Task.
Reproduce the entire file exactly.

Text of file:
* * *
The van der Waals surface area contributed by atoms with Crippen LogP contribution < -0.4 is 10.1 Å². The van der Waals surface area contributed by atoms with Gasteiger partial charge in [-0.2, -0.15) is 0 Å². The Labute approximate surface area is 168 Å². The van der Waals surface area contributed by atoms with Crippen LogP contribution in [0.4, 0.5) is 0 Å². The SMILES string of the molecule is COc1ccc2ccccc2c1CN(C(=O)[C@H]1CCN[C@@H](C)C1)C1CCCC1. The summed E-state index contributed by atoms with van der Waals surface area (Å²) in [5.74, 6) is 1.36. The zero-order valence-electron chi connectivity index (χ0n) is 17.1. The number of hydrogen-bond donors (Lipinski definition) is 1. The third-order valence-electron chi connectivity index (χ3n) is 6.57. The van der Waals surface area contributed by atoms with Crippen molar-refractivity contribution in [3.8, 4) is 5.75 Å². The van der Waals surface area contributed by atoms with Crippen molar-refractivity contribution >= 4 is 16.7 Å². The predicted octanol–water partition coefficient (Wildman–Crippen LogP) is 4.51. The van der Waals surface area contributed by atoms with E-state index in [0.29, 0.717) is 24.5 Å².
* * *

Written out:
The van der Waals surface area contributed by atoms with Crippen LogP contribution < -0.4 is 10.1 Å². The van der Waals surface area contributed by atoms with Gasteiger partial charge in [-0.2, -0.15) is 0 Å². The Labute approximate surface area is 168 Å². The van der Waals surface area contributed by atoms with Crippen LogP contribution in [0.4, 0.5) is 0 Å². The SMILES string of the molecule is COc1ccc2ccccc2c1CN(C(=O)[C@H]1CCN[C@@H](C)C1)C1CCCC1. The summed E-state index contributed by atoms with van der Waals surface area (Å²) in [5.74, 6) is 1.36. The zero-order valence-electron chi connectivity index (χ0n) is 17.1. The number of hydrogen-bond donors (Lipinski definition) is 1. The third-order valence-electron chi connectivity index (χ3n) is 6.57. The van der Waals surface area contributed by atoms with Crippen molar-refractivity contribution in [3.8, 4) is 5.75 Å². The van der Waals surface area contributed by atoms with Crippen molar-refractivity contribution >= 4 is 16.7 Å². The predicted octanol–water partition coefficient (Wildman–Crippen LogP) is 4.51. The van der Waals surface area contributed by atoms with E-state index in [0.29, 0.717) is 24.5 Å².